Titan malware, sold as a service, is unique in its customizable functionality, enabling users to tailor the malware according to their specific needs23. Upon execution, Titan employs a technique known as process hollowing, injecting its malicious payload into the memory of a legitimate process, thus making detection more difficult4.
Titan malware is a Golang-based information stealer. The choice of Golang for its development makes the malware cross-platform, enabling it to run on multiple operating systems like Windows, Linux, and macOS. Furthermore, the Go-compiled binary files are small, making them difficult to detect by security software1.
When executed, Titan uses a technique called process hollowing to inject its malicious payload into the memory of a legitimate process, specifically AppLaunch.exe, which is the Microsoft .NET ClickOnce Launch Utility. This technique helps the malware to evade detection by appearing as a legitimate process in the system’s memory2.
The malware is designed to steal a wide range of information from the infected systems. It can collect credential data from various web browsers and crypto wallets, including Google Chrome, Mozilla Firefox, Microsoft Edge, Yandex, Opera, Brave, Vivaldi, 7 Star Browser, Iridium Browser, Armory, Atomic, Bytecoin, Coinomi, Edge Wallet, Ethereum, Exodus, Guarda, Jaxx Liberty, and Zcash. It also gathers FTP client details, screenshots, system information, and grabbed files. Furthermore, it can obtain the list of installed applications on the host and capture data associated with the Telegram desktop app3.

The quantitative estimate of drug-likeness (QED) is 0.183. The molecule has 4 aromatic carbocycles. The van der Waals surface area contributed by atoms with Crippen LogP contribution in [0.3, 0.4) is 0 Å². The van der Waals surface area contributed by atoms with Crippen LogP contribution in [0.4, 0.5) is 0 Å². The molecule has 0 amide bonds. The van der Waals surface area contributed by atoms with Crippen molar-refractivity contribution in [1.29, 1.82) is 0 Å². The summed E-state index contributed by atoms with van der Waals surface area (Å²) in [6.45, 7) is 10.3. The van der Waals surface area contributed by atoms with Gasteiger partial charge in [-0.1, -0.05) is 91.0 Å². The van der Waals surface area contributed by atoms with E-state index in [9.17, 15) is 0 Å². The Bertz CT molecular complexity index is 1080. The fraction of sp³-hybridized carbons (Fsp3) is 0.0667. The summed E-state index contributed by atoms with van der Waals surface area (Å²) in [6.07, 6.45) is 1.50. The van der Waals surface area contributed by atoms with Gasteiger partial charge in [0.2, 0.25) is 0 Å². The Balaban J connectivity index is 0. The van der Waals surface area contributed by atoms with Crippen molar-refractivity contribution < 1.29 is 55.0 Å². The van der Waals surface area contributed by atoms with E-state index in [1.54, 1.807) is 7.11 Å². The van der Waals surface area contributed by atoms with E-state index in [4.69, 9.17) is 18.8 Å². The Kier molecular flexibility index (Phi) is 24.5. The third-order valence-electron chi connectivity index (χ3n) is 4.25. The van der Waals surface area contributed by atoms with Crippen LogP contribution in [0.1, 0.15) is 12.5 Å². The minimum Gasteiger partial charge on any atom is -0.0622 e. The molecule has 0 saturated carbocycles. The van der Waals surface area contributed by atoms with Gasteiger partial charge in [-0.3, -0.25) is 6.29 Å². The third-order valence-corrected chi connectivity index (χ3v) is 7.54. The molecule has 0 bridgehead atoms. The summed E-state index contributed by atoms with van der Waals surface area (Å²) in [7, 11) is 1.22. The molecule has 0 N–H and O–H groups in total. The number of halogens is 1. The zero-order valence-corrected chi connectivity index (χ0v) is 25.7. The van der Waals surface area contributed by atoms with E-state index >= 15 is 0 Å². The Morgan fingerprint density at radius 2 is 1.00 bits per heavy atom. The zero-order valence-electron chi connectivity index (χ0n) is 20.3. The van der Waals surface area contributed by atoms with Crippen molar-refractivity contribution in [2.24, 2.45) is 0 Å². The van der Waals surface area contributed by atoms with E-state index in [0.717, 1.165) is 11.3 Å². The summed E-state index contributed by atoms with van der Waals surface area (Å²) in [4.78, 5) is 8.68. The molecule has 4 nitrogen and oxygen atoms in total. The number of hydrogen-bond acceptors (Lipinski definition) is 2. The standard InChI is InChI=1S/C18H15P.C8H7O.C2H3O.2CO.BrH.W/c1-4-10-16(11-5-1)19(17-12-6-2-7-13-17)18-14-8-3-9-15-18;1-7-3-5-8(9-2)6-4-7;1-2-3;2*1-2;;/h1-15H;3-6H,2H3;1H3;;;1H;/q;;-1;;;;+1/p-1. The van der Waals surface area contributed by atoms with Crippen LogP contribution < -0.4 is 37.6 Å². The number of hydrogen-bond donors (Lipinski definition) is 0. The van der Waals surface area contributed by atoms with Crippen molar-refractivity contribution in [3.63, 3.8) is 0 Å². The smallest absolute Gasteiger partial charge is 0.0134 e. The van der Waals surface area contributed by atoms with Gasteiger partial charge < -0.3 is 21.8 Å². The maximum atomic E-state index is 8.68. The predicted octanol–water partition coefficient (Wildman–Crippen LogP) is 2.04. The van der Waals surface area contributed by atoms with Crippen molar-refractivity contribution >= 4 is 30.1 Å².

The collected data is then compiled into a Base64-encoded archive file and transmitted to a remote server under the attacker’s control. Titan malware also includes a web panel, which allows the adversaries to access and manage the stolen data4.
Distribution of Titan Malware
Though the exact distribution strategy of Titan malware is still unclear, it’s likely that the threat actors use traditional methods like phishing, malicious ads, and cracked software5. Malware in general is often propagated via lookalike websites of popular software, with domains regularly updated to host trojanized versions of different applications. To evade detection by antivirus software, some malware use a method known as padding to artificially inflate the size of the executables by adding random data6.
Price and Availability
Titan malware is sold as a service, with a pricing model that includes different tiers based on the buyer’s needs. It is offered for $120/month for beginners, $140/month for advanced users, and $999/month for teams7. It is advertised on a Telegram channel with over 600 subscribers, signifying its popularity among cybercriminals8.
Given the threat posed by Titan malware, it’s crucial to maintain robust security measures and keep abreast of the latest developments in cybersecurity. The technical understanding of how Titan operates provides valuable insight to strengthen your defenses against this potent threat.